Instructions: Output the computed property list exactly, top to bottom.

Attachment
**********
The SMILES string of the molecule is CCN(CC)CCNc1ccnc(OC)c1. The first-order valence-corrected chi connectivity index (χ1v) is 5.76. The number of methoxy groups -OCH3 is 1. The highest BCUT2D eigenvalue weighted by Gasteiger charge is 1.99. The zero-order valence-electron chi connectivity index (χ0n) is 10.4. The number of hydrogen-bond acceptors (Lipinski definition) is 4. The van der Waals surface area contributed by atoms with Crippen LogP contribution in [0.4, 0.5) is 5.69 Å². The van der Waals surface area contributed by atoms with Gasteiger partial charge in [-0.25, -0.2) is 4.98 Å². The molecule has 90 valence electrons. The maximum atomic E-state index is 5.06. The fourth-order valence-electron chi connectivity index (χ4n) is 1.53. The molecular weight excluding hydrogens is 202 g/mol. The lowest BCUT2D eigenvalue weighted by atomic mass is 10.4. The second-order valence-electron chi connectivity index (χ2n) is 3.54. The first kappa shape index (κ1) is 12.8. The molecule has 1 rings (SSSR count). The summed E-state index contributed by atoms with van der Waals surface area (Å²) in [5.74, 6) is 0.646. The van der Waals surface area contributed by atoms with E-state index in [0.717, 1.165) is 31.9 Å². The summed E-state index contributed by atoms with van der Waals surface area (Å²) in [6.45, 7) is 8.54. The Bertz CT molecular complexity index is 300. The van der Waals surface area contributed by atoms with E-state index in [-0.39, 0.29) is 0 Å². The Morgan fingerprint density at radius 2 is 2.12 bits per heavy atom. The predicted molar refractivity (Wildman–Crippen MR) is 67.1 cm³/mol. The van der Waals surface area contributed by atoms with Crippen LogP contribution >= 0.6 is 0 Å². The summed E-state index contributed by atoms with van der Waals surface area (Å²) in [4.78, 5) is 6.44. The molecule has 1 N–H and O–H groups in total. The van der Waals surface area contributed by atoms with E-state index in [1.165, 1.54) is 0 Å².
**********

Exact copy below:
The SMILES string of the molecule is CCN(CC)CCNc1ccnc(OC)c1. The first-order valence-corrected chi connectivity index (χ1v) is 5.76. The number of methoxy groups -OCH3 is 1. The highest BCUT2D eigenvalue weighted by Gasteiger charge is 1.99. The zero-order valence-electron chi connectivity index (χ0n) is 10.4. The number of hydrogen-bond acceptors (Lipinski definition) is 4. The van der Waals surface area contributed by atoms with Crippen LogP contribution in [0.4, 0.5) is 5.69 Å². The van der Waals surface area contributed by atoms with Gasteiger partial charge in [-0.25, -0.2) is 4.98 Å². The molecule has 90 valence electrons. The maximum atomic E-state index is 5.06. The fourth-order valence-electron chi connectivity index (χ4n) is 1.53. The molecular weight excluding hydrogens is 202 g/mol. The lowest BCUT2D eigenvalue weighted by atomic mass is 10.4. The second-order valence-electron chi connectivity index (χ2n) is 3.54. The first kappa shape index (κ1) is 12.8. The molecule has 1 rings (SSSR count). The summed E-state index contributed by atoms with van der Waals surface area (Å²) in [5.74, 6) is 0.646. The van der Waals surface area contributed by atoms with E-state index in [0.717, 1.165) is 31.9 Å². The summed E-state index contributed by atoms with van der Waals surface area (Å²) in [6.45, 7) is 8.54. The Bertz CT molecular complexity index is 300. The van der Waals surface area contributed by atoms with E-state index in [-0.39, 0.29) is 0 Å². The Morgan fingerprint density at radius 2 is 2.12 bits per heavy atom. The predicted molar refractivity (Wildman–Crippen MR) is 67.1 cm³/mol. The van der Waals surface area contributed by atoms with Crippen LogP contribution >= 0.6 is 0 Å². The summed E-state index contributed by atoms with van der Waals surface area (Å²) in [4.78, 5) is 6.44. The molecule has 1 N–H and O–H groups in total. The van der Waals surface area contributed by atoms with E-state index in [1.165, 1.54) is 0 Å².